On the Concept of Estoppel

by Jamison Koehler on May 3, 2011

We are having trouble with the sliding door on our mini-van. I take it back to the Toyota dealership shop a couple of times and spend a fortune to get it fixed but there still seems to be a problem with it. Finally, when I complain about having to fix it once again, the mechanic swears to me that the door is now as good as new.

My wife and I decide to trade the minivan in for a newer model. I take it back to the dealership where the same mechanic who worked on the door appraises its value. I don’t like their offer for trade-in. I ask why it is so low. Oh, they tell me, it’s because the sliding door doesn’t work properly.

I am angry. I argue the concept of estoppel. They should be bound by their guarantees. Having assured me that the sliding door was as good as new while accepting my money to repair it, they should now be estopped from asserting that the door substantially lowers the car’s trade-in value.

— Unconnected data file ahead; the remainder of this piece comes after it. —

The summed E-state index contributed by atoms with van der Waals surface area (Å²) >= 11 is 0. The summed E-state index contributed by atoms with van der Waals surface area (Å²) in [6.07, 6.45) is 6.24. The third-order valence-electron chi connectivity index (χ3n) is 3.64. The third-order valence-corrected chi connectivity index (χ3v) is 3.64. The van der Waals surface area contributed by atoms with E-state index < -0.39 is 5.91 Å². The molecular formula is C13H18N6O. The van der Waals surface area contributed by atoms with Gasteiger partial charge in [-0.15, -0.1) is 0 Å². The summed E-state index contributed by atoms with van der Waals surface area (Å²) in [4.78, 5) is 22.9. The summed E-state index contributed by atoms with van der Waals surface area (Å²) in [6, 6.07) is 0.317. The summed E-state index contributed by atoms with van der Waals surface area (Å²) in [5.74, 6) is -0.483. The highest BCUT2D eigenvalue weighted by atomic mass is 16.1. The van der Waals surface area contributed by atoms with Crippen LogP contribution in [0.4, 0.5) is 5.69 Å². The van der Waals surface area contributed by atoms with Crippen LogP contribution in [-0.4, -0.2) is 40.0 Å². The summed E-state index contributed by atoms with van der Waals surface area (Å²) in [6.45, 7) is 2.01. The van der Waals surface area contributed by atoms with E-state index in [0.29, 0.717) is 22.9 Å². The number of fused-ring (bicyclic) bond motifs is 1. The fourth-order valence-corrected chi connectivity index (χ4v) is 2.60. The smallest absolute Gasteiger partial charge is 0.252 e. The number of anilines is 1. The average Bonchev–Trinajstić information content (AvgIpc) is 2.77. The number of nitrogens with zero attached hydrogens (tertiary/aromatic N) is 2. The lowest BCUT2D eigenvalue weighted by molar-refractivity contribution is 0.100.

They don’t buy my argument. I storm out. I go to another dealership. I get a higher trade-in value for the old minivan but I end up spending more overall to buy the new car.  You paid what, my wife exclaims? But I am principled. And stubborn. And in the end not so smart.

I’ll send my wife next time. The last time she bought us a car, I told her how much she should expect to pay, and she returned with a different model. Oops, she said when she saw my expression. I think I bought the wrong car.

It was a much nicer model, and she paid what I told her she should expect to pay for the less expensive model. No wonder the salesperson seemed so astonished during the negotiations, she said.

2 Comments on “On the Concept of Estoppel

  1. If I were had a car dealership, a husband-and-wife attorney customer tag team would scare the daylights out of me.

  2. Pingback: Adrian T. Lee v. United States: Mistaken Jury Instructions on the “Defense of Others” | Koehler Law

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